A classic accompaniment to roasted lamb is potatoes roasted together with it. Italians rarely double up on their carbs, so when you make pasta, you don’t make potatoes or rice. Vegetable accompaniments will no doubt include bitter broccoli di rape sauteed with garlic and oil, which jives well with both gravy meats and roasted lamb. For colour, there will likely be sweet red peppers, maybe roasted, maybe fried sweet and sour. There may well be a third vegetable, depending what’s fresh at the market (like earthy mushrooms). For certain, there will be crusty bread from the local bakery. A bottle of red wine goes without saying, probably a high-end California Pinot Noir, French Bordeaux, Tuscan Super Win or a good Chianti Riserva. My father will no doubt insist that we try his homemade jug wine, and see if it isn’t as good as our expensive bottles, and follow up with asking us for why we don’t just find one wine we like and stick with it, instead of continually wasting our money on different wines. Always the same…indeed!

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My Version

SPRINGCREEK ORGANIC ROAST LEG OF LAMB

wild mushroom orzotto, merlot gastrique

Cook the Leg of Lamb as previous.

 Merlot GASTRIQUE

  • 2 tablespoons sugar
  • 4 tablespoons water
  • 2 tablespoons balsamic vinegar
  • 1/4 cup finely chopped shallot (2 oz)
  • 1/2 cup Merlot
  • 1 cup beef or lamb broth
  • 1 teaspoon cornstarch
  • 1 teaspoon olive oil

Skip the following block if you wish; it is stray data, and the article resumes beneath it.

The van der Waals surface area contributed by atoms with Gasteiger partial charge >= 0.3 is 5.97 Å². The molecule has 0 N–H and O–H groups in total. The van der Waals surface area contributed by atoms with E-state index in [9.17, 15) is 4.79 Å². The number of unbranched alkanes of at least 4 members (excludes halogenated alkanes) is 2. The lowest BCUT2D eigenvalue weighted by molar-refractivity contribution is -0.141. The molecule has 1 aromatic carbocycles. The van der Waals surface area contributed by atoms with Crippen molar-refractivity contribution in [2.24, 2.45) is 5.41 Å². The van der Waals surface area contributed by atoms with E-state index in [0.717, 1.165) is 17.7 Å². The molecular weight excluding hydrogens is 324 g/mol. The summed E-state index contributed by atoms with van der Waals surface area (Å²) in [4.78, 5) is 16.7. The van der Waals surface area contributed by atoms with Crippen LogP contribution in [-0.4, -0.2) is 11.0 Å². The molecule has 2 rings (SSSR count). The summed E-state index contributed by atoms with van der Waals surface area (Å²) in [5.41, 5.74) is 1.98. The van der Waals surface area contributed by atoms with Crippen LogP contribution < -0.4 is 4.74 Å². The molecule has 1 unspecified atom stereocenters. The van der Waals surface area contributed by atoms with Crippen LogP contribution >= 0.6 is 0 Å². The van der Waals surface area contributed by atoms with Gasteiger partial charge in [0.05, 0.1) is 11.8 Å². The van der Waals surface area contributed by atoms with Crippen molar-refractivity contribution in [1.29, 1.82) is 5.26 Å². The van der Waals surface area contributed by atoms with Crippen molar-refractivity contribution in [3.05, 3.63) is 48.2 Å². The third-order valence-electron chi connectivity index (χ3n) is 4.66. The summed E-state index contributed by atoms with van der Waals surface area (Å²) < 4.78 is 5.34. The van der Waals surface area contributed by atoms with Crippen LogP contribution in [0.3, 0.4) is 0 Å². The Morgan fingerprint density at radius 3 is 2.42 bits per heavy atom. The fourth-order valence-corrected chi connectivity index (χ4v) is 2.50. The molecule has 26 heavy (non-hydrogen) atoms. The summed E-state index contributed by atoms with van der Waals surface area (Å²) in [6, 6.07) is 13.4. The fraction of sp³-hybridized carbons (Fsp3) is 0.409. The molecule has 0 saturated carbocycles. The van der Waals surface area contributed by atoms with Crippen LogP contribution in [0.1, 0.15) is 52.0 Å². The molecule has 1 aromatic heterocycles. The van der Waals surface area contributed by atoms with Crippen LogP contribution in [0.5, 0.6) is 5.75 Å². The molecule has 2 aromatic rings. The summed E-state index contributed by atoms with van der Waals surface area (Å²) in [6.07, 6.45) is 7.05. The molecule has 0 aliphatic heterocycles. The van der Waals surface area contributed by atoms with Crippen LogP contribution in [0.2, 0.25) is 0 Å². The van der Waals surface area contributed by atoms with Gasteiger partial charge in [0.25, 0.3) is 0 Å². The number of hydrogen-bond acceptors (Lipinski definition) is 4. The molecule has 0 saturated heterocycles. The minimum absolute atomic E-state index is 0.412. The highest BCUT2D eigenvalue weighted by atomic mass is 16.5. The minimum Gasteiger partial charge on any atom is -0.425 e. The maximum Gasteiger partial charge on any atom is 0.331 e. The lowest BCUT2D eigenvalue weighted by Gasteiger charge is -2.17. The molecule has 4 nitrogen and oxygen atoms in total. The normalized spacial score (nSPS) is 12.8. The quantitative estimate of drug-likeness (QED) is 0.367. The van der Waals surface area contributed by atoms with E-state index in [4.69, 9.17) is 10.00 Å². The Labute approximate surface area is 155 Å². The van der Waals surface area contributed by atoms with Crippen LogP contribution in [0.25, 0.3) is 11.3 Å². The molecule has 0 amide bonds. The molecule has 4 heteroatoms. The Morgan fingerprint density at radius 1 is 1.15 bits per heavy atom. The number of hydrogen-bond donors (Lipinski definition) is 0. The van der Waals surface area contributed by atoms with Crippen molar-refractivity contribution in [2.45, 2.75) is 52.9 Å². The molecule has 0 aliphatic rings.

Method:
Bring sugar and 2 tablespoons water to a boil in a 1-quart heavy saucepan, stirring until sugar is dissolved, then boil, swirling pan occasionally, until mixture is a golden caramel, about 5 minutes. Remove from heat and carefully add vinegar, then add shallot and swirl pan over low heat until caramel is dissolved, about 1 minute.

Stir in wine and boil until reduced to about 1/4 cup, about 5 minutes. Add broth and boil until reduced to about 1 cup, about 8 minutes. Whisk together cornstarch and remaining 2 tablespoons water, then whisk into sauce and boil, whisking, 1 minute. Season sauce with salt and pepper and keep warm, covered.

WILD MUSHROOM ORZOTTO

  • About 1 ounce (1/2 cup) dried wild mushrooms like morel and shitake
    2 Tbsp olive oil
    1 red onion, finely diced
    2 portobello mushrooms, cut into quarters and thinly sliced
    1/2 cup sliced crimini or button mushrooms
    1/2 tsp salt
    1/2 tsp dried oregano
    2 Tbsp sherry
    1 1/2 cups dried orzo pasta
    1 cup grated Pecorino Romano or Parmesan cheese
    1/4 cup chervil or parsley

 Method:Slice Portobello and set aside. Rinse off dried mushrooms. Bring to a boil in 4 cups of water. When water is at a full boil, turn off the heat and let the mushrooms soak for ten minutes. Remove the mushrooms from the water, dice them up and set aside. Keep the water – this is now your mushroom broth.

In 1 Tbsp olive oil, saute the onion until translucent. Add sliced fresh mushrooms and remaining tablespoon of olive oil in batches and saute over medium-high heat. When all the fresh mushrooms are in the pan and cooked until soft and slightly browned, add the re-hydrated dried mushrooms, salt and oregano.

While the mushrooms are cooking, bring the mushroom broth back to a boil. Add orzo, lower heat slightly, and simmer for 7-8 minutes until the orzo is soft (but not gummy) and there is still a little liquid left in the pot.

Add the sherry to the pan of mushrooms then immediately add the mushrooms to the orzo. Continue to simmer and stir the orzo with mushrooms for a few more minutes until all broth is absorbed and the mixture thickens. Stir in cheese and chervil or parsley.

 Antonio D’Anello ccc